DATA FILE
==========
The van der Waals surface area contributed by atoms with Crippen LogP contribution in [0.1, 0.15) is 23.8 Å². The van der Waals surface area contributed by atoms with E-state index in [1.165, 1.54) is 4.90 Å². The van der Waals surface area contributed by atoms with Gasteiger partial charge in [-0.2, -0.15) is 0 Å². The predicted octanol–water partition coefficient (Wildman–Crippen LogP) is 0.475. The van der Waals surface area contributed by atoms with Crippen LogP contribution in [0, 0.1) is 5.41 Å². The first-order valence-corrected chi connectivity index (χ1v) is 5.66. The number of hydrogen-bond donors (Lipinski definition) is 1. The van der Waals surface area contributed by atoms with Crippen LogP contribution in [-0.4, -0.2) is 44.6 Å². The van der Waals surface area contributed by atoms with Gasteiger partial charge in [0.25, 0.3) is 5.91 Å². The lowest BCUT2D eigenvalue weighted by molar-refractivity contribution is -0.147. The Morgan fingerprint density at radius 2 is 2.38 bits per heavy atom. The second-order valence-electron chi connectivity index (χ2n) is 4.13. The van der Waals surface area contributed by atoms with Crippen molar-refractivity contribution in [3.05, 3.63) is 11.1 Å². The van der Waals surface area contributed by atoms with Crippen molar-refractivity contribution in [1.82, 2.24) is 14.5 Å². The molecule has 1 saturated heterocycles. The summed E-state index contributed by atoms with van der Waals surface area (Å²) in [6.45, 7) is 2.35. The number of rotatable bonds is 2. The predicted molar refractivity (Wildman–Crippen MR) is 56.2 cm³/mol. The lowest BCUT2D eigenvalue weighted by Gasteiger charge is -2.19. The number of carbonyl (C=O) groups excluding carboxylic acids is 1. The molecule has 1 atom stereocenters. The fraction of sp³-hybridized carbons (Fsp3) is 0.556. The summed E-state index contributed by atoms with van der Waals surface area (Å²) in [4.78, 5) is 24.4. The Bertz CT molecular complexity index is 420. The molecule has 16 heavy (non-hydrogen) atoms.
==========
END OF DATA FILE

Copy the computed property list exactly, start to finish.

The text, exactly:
The van der Waals surface area contributed by atoms with Crippen LogP contribution in [0.1, 0.15) is 23.8 Å². The van der Waals surface area contributed by atoms with E-state index in [1.165, 1.54) is 4.90 Å². The van der Waals surface area contributed by atoms with Gasteiger partial charge in [-0.2, -0.15) is 0 Å². The predicted octanol–water partition coefficient (Wildman–Crippen LogP) is 0.475. The van der Waals surface area contributed by atoms with Crippen LogP contribution in [0, 0.1) is 5.41 Å². The first-order valence-corrected chi connectivity index (χ1v) is 5.66. The number of hydrogen-bond donors (Lipinski definition) is 1. The van der Waals surface area contributed by atoms with Crippen LogP contribution in [-0.4, -0.2) is 44.6 Å². The van der Waals surface area contributed by atoms with Gasteiger partial charge in [0.25, 0.3) is 5.91 Å². The lowest BCUT2D eigenvalue weighted by molar-refractivity contribution is -0.147. The Morgan fingerprint density at radius 2 is 2.38 bits per heavy atom. The second-order valence-electron chi connectivity index (χ2n) is 4.13. The van der Waals surface area contributed by atoms with Crippen molar-refractivity contribution in [3.05, 3.63) is 11.1 Å². The van der Waals surface area contributed by atoms with Crippen molar-refractivity contribution in [1.82, 2.24) is 14.5 Å². The molecule has 1 saturated heterocycles. The summed E-state index contributed by atoms with van der Waals surface area (Å²) in [6.45, 7) is 2.35. The number of rotatable bonds is 2. The predicted molar refractivity (Wildman–Crippen MR) is 56.2 cm³/mol. The lowest BCUT2D eigenvalue weighted by Gasteiger charge is -2.19. The number of carbonyl (C=O) groups excluding carboxylic acids is 1. The molecule has 1 atom stereocenters. The fraction of sp³-hybridized carbons (Fsp3) is 0.556. The summed E-state index contributed by atoms with van der Waals surface area (Å²) in [4.78, 5) is 24.4. The Bertz CT molecular complexity index is 420. The molecule has 16 heavy (non-hydrogen) atoms.